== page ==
Reflections from MADE Lab’s 2023 Water-Based Camp  |

Screen printers learn their craft in many different ways. The best way to learn how to screen print is by getting your hands dirty. Attending a conference or workshop is a great way to meet industry experts, learn from your peers, and ask as many questions as you can think of. One of these camps just happened at MADE Lab/Printed Threads in Fort Worth, Texas. The water-based camp ran from July 19-22, and printers from all experience levels and all areas of the United States came to check it out and learn from the experts. 

Print guru Colin Huggins taught both the entry-level camp and the advanced camp. Brandon Schmunk, president of, attended the camp as well. Here’s their experience.

people gather around a ROQ automatic press in Waco, Texas


Over the course of four days, printers learned the ins and outs of water-based screen printing. Seminars, Q+A times plus hands-on experience created a great learning environment for all types of learners. Colin Huggins enjoyed the collaborative atmosphere of the camp. 

“After four days, we were talking about some pretty intricate stuff,” Colin said. “Breaks allowed all the printers to come together and ask each other questions, furthering their knowledge and realizing that they all still had a ton of great questions to ask.”


Screen printers learn how to print and pick up tips from all areas of the industry. From talking to experts at trade shows to watching YouTube videos, learning about printing comes in all shapes and sizes. When you’re in an in-person class setting, the ability to ask questions creates more learning opportunities that are individualized. 

“During each segment, attendees had ample opportunity to ask questions until everyone went hoarse,” Colin said.

What better way to learn than to get your hands dirty and your questions answered?

Brandon took a couple of lessons away from the camp. One is the importance of learning in person. 

“Being live and in person has tremendous value. I'm looking forward to many upcoming industry and community events where knowledge and relationships are fostered and invested in,” he said.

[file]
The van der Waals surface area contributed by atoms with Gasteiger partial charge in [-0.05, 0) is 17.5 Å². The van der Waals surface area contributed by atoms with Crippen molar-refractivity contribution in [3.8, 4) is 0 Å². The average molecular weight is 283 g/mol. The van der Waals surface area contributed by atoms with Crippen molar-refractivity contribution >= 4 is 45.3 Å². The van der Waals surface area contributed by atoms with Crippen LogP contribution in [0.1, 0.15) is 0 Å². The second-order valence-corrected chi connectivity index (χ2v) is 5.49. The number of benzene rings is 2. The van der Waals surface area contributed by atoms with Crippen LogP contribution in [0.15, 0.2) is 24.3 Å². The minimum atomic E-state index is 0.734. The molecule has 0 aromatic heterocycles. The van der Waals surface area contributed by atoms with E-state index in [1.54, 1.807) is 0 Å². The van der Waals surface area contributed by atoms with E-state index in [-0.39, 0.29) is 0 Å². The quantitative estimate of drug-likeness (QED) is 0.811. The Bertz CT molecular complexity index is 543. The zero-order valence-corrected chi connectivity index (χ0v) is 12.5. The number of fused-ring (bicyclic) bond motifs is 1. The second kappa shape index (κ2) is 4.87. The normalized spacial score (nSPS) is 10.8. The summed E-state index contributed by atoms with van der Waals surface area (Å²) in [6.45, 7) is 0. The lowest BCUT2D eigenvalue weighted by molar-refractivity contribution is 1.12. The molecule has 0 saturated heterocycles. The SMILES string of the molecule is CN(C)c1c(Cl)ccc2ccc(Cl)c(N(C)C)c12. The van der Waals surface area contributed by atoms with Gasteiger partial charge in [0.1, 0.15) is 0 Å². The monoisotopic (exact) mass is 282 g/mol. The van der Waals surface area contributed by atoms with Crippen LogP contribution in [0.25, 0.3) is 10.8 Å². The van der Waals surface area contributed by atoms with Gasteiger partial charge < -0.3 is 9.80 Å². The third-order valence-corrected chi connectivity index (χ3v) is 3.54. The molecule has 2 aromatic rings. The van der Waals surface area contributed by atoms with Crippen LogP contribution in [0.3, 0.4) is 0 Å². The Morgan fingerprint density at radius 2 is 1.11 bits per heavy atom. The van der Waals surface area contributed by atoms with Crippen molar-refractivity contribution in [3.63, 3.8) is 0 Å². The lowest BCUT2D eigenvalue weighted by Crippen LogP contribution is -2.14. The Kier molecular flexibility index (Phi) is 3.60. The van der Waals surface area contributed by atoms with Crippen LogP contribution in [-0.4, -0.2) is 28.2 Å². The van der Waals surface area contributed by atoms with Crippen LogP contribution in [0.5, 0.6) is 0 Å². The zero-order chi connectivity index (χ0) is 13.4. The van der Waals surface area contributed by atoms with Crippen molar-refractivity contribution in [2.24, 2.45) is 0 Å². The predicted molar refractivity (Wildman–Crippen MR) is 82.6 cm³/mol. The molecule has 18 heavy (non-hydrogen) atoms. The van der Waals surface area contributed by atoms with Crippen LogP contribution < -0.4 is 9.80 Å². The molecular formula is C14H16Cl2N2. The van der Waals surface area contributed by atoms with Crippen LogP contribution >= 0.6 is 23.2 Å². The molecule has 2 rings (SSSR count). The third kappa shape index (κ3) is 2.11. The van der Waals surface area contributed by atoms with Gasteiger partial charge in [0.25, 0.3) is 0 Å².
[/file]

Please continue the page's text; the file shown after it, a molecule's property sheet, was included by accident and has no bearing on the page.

a grayscale print of a man's face on a black shirt sits on a platen of a ROQ automatic press


Water-based ink is becoming more and more popular. With more shops turning to greener methods, printing with water-based ink can be nicer on the environment and your health. 

Before plastisol ink came along, there was only old-school water-based ink for printing on fabric. It dried fast. It was thin and not opaque. Frankly, it was a pain to print with. When plastisol came around, it solved all of those problems. But plastisol ink is essentially liquid plastic, and never quite could achieve that soft hand feel that water-based ink can.

Since the plastisol revolution, newer forms of water-based inks, aka HSA (High Solids Acrylic) ink, have caught up with the user-friendly nature of plastisol inks. These new water-based inks are more opaque but still soft, last longer on the screen, and are printable on a much wider variety of garments than the traditional water-based printing allowed. HSA ink gives the shirt more of a plastisol look, helps hold its boldness longer, and still feels nice and soft.

“Water-based ink is so versatile and can produce top-quality prints,” Brandon said.

Colin echoes Brandon’s sentiments, with an acronym for success that’s easy to remember.

“It all boils down to being Consistent, doing things in ways that are Predictable and are therefore Repeatable. CPR!” Colin said.


a woman holds up a shirt printed with Koi fish

After a week of filling their brains with water-based information, printers headed home from Fort Worth to put their newfound knowledge to the test. Learning in the community helps strengthen relationships between printers; collaboration is more important than competition. 

Want to attend an event like this? Head to the “Where to Find Us” page to see new events coming up, like courses and trade shows.